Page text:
Advertisement

Advertisement

Newly Diagnosed HER2-Negative Metastatic Breast Cancer

This is Part 1 of Updates in Breast Cancer, a four-part video roundtable series. Scroll down to watch the other videos from this Roundtable.

In this video, Drs. Sara A. Hurvitz, William J. Gradishar, and Sara M. Tolaney discuss current treatment options for newly diagnosed HER2-negative metastatic breast cancer. Dr. Hurvitz presents the case of a 49-year-old perimenopausal Latina woman with intermediate-grade T2N1 left breast cancer that is estrogen receptor/progesterone receptor–positive and HER2-negative, with bone and liver metastases. The faculty walk through how they would choose between chemotherapy and endocrine-based options for this patient and discuss recent data on CDK4/6 inhibitors showing improved outcomes in the first-line setting.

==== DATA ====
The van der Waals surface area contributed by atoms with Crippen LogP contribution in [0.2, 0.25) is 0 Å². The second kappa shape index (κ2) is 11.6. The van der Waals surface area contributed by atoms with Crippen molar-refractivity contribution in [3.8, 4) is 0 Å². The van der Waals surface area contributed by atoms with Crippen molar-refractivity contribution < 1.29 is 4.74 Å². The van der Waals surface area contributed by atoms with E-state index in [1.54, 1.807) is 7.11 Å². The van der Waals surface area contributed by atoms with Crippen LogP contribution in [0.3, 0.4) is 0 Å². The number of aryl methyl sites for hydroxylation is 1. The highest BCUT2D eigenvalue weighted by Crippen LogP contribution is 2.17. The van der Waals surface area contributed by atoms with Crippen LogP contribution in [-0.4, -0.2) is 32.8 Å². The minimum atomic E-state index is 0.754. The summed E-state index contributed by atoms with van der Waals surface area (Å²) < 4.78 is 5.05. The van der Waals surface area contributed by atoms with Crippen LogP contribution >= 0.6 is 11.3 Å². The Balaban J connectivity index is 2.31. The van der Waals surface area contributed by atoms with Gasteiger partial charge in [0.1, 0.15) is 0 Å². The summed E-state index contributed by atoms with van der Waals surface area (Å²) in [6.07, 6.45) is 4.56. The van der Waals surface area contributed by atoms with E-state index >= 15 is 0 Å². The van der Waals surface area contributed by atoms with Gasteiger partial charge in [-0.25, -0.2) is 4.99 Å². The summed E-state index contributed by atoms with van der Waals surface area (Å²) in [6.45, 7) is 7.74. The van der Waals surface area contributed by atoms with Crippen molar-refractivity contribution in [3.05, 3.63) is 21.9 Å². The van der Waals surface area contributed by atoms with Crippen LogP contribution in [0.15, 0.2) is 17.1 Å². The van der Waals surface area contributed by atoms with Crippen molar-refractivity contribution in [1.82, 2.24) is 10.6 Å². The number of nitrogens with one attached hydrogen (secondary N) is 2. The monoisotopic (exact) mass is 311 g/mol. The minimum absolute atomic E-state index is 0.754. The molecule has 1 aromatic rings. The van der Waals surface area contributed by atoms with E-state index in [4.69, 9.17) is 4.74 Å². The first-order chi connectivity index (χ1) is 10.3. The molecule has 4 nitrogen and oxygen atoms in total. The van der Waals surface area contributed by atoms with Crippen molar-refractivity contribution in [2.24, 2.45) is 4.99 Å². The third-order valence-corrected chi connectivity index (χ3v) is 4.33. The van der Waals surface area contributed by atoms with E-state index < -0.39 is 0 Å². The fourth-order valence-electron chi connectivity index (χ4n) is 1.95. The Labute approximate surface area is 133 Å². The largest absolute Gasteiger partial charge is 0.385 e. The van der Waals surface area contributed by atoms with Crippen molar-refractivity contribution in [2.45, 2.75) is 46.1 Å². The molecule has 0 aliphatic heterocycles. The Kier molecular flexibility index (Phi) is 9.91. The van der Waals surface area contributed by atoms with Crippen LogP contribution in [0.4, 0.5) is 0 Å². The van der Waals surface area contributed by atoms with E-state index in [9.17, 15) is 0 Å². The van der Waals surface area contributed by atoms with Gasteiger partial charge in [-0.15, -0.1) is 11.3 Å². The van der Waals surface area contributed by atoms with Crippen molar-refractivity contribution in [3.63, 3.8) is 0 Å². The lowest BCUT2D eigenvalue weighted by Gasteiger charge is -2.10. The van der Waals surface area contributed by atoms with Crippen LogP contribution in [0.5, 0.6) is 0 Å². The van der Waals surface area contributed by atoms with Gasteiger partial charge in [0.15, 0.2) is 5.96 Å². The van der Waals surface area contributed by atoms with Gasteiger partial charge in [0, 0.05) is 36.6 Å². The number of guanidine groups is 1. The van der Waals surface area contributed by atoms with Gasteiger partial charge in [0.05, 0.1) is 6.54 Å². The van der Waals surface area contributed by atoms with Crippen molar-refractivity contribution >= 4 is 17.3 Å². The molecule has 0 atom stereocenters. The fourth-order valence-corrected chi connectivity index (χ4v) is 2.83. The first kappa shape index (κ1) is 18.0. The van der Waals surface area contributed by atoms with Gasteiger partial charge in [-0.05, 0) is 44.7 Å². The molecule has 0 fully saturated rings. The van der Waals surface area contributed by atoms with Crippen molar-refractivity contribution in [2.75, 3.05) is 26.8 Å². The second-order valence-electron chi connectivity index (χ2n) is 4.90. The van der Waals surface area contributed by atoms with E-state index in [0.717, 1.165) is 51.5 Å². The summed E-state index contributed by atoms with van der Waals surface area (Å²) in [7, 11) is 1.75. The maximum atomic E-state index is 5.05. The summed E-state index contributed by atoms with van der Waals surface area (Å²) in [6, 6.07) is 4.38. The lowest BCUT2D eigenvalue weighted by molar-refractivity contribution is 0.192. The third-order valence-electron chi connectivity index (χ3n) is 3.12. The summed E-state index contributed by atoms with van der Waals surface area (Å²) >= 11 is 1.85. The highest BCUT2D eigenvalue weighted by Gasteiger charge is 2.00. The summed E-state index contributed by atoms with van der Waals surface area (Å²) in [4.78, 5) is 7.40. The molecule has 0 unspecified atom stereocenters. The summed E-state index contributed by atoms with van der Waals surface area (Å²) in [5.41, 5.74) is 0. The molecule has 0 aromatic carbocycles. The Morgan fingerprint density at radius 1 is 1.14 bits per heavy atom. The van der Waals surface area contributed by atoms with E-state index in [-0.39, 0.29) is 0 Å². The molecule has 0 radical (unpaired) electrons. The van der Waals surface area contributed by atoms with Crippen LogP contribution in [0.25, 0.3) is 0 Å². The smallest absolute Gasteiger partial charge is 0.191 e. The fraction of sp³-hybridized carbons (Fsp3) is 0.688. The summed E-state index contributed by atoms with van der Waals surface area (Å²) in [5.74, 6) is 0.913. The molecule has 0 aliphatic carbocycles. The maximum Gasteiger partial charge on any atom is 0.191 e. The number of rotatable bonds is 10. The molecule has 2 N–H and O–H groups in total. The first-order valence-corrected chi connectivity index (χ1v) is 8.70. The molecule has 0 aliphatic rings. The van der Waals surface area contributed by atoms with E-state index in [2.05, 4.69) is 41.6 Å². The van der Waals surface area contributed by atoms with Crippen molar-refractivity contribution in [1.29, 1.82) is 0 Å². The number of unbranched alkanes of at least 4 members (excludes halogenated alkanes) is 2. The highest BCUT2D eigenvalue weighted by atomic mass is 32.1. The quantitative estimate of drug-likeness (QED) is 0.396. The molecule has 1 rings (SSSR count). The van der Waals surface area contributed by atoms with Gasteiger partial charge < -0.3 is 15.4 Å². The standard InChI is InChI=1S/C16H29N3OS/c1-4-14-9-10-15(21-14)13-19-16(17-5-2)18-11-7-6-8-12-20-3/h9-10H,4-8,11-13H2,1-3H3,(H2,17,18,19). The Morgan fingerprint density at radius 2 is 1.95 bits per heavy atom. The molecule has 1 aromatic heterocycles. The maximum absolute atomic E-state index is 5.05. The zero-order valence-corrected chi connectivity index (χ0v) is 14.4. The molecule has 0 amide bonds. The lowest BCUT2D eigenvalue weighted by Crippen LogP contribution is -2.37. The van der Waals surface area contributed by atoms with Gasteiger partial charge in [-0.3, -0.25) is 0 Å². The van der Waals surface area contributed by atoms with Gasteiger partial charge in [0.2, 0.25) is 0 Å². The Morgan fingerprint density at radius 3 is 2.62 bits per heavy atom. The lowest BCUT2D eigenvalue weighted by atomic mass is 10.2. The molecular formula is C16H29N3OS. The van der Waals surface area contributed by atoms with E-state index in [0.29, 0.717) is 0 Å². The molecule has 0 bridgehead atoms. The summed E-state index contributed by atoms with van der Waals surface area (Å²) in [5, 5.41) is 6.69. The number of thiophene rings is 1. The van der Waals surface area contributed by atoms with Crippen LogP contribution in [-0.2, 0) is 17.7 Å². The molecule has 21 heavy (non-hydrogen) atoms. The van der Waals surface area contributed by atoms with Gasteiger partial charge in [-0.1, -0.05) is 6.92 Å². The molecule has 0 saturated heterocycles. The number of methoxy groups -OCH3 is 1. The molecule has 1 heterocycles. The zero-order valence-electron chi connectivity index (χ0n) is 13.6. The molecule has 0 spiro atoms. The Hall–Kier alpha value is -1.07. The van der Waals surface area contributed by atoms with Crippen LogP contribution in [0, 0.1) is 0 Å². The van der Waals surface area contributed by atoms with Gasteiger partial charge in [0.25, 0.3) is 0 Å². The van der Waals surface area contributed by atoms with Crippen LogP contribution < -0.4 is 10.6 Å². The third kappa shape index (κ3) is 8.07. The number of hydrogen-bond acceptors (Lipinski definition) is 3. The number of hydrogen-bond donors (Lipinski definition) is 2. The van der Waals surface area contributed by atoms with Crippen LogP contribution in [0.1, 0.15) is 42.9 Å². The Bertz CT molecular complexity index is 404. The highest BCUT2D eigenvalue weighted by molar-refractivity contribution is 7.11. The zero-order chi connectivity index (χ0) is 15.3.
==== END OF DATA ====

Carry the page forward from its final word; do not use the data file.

More From This Roundtable

Advertisement
Advertisement

Transcript